"At the time, you weren't in support of the PFLP?"
"I am not in support of any terrorist act. I support the PLO, and the PFLP
is part of it. I support that we want an independent state for the
The hearing officer keeps pressing. He asks Barakat about his participation
in events that were promoted as a celebration of the PFLP's founding.
"When you went to these events, did you know they were PFLP events?"
"They were not PFLP events. They were celebrations of that date."
"So you were celebrating the PFLP?"
"The people, yes."
"If you weren't in support of the PFLP, why were you attending a
celebration of it?"
Even in the cold type of the transcript, Barakat's mounting exasperation
"I have no ideology," he says at last. "I don't not like this guy because
of his beliefs." He went to PFLP parties, he says. He went to Fatah
parties. He went to Egyptian parties, Iranian parties, Armenian parties. "I
go to any party that has dance, cultural, Middle Eastern food. I love to
meet people, especially women, and dance. I was a young guy."
The stakes for the eight have risen as the years have piled up. The L.A. 8,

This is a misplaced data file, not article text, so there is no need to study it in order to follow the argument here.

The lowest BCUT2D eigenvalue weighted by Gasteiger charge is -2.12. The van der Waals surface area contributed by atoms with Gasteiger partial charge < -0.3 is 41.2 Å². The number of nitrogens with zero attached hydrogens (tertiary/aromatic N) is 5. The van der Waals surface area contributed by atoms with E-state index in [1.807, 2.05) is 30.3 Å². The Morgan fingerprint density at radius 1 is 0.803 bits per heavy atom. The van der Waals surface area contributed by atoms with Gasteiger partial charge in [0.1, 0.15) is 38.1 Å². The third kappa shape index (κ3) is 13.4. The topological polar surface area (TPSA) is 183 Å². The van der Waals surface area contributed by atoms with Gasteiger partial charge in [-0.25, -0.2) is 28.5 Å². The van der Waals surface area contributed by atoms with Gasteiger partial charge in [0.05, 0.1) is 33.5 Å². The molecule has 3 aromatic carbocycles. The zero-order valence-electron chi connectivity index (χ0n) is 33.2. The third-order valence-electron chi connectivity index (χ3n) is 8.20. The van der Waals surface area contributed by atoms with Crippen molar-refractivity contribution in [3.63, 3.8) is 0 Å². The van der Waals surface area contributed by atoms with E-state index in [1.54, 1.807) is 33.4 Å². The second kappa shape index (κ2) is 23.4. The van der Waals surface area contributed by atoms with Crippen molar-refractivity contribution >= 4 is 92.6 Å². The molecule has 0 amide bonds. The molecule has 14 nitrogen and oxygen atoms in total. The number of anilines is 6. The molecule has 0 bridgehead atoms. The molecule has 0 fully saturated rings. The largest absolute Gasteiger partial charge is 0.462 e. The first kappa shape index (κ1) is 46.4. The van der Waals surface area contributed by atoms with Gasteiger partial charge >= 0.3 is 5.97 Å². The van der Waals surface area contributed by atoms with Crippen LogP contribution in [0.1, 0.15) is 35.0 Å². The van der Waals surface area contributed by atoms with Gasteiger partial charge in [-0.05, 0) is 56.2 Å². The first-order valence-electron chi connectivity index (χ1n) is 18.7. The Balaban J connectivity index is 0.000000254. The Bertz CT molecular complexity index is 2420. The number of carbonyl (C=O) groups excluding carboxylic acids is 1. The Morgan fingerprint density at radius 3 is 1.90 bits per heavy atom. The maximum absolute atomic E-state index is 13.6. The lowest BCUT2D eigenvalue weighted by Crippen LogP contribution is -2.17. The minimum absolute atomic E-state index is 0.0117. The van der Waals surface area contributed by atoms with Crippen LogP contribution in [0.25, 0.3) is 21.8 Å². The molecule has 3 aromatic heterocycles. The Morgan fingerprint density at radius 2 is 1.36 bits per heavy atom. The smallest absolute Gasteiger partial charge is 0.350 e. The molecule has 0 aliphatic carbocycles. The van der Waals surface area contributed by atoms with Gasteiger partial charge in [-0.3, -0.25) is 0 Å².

they often say, have become more like the L.A. 28, with the children and
spouses who have come aboard since the arrests.
Asked if he had ever considered just giving up, Hamide's response was
emphatic: "No. Absolutely not. And for a very good reason. Because it is my
life, for one thing. And my family's life. I have nowhere else to go."
As their children have grown older, the parents have confronted the dilemma
of what and how to tell them about Dad's terrorism problem. For Amjad
Obeid, that moment came last Christmas Eve. His 14-year-old daughter had
been bombarding him with questions. Why didn't he travel with them to
Mexico when they went to see her mom's family? Why, if he was Arab, did he
not visit the Middle East? Why did he need a lawyer?
"So Christmas Eve, I was just driving with her. I said: 'You know what? I
think you're old enough to know. You're entitled. Here's the story.'
"She was shocked and surprised and then, knowing her intelligence, she went
on the computer and she read the whole Supreme Court brief and very much
understood the case."
Because of their immigration status and the repercussions of the case, most
of the eight have not managed to visit the Middle East, even as their now
elderly parents begin to pass away. It's not clear that Israel would permit
them to enter the occupied Palestinian territories; it's also not clear
that they would be allowed back into the United States. In essence, they
have become detainees of the country that wants to deport them.